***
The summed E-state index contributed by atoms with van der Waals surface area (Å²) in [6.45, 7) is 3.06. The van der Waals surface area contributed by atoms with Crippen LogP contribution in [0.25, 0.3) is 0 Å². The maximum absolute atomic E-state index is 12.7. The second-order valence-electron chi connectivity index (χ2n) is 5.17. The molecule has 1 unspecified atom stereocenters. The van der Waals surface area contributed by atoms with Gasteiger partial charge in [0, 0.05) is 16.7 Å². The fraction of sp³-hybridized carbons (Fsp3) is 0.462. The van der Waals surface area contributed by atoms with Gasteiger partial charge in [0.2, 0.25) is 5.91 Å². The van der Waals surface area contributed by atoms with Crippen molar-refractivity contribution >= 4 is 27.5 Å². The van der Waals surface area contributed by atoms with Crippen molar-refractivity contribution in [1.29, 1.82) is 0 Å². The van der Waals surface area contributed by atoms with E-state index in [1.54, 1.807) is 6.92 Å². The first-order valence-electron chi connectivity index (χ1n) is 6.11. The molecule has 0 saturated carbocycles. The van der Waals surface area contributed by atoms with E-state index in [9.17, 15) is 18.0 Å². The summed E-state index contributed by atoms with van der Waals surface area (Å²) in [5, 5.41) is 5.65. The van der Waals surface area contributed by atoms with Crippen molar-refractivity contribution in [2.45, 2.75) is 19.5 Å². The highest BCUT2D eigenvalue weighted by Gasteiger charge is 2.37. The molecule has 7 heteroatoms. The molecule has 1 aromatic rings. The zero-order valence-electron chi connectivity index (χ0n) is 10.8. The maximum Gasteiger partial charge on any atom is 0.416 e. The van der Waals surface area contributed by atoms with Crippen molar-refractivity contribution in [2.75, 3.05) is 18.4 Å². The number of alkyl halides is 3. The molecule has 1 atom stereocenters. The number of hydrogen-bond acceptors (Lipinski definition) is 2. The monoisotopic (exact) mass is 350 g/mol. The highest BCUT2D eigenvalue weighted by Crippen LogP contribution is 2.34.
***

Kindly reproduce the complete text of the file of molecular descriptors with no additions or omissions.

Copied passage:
The summed E-state index contributed by atoms with van der Waals surface area (Å²) in [6.45, 7) is 3.06. The van der Waals surface area contributed by atoms with Crippen LogP contribution in [0.25, 0.3) is 0 Å². The maximum absolute atomic E-state index is 12.7. The second-order valence-electron chi connectivity index (χ2n) is 5.17. The molecule has 1 unspecified atom stereocenters. The van der Waals surface area contributed by atoms with Gasteiger partial charge in [0, 0.05) is 16.7 Å². The fraction of sp³-hybridized carbons (Fsp3) is 0.462. The van der Waals surface area contributed by atoms with Gasteiger partial charge in [0.2, 0.25) is 5.91 Å². The van der Waals surface area contributed by atoms with Crippen molar-refractivity contribution >= 4 is 27.5 Å². The van der Waals surface area contributed by atoms with Crippen molar-refractivity contribution in [1.29, 1.82) is 0 Å². The van der Waals surface area contributed by atoms with E-state index in [1.54, 1.807) is 6.92 Å². The first-order valence-electron chi connectivity index (χ1n) is 6.11. The molecule has 0 saturated carbocycles. The van der Waals surface area contributed by atoms with E-state index in [9.17, 15) is 18.0 Å². The summed E-state index contributed by atoms with van der Waals surface area (Å²) in [5, 5.41) is 5.65. The van der Waals surface area contributed by atoms with Crippen molar-refractivity contribution in [2.45, 2.75) is 19.5 Å². The highest BCUT2D eigenvalue weighted by Gasteiger charge is 2.37. The molecule has 7 heteroatoms. The molecule has 1 aromatic rings. The zero-order valence-electron chi connectivity index (χ0n) is 10.8. The maximum Gasteiger partial charge on any atom is 0.416 e. The van der Waals surface area contributed by atoms with Crippen molar-refractivity contribution in [2.75, 3.05) is 18.4 Å². The number of alkyl halides is 3. The molecule has 1 atom stereocenters. The number of hydrogen-bond acceptors (Lipinski definition) is 2. The monoisotopic (exact) mass is 350 g/mol. The highest BCUT2D eigenvalue weighted by Crippen LogP contribution is 2.34.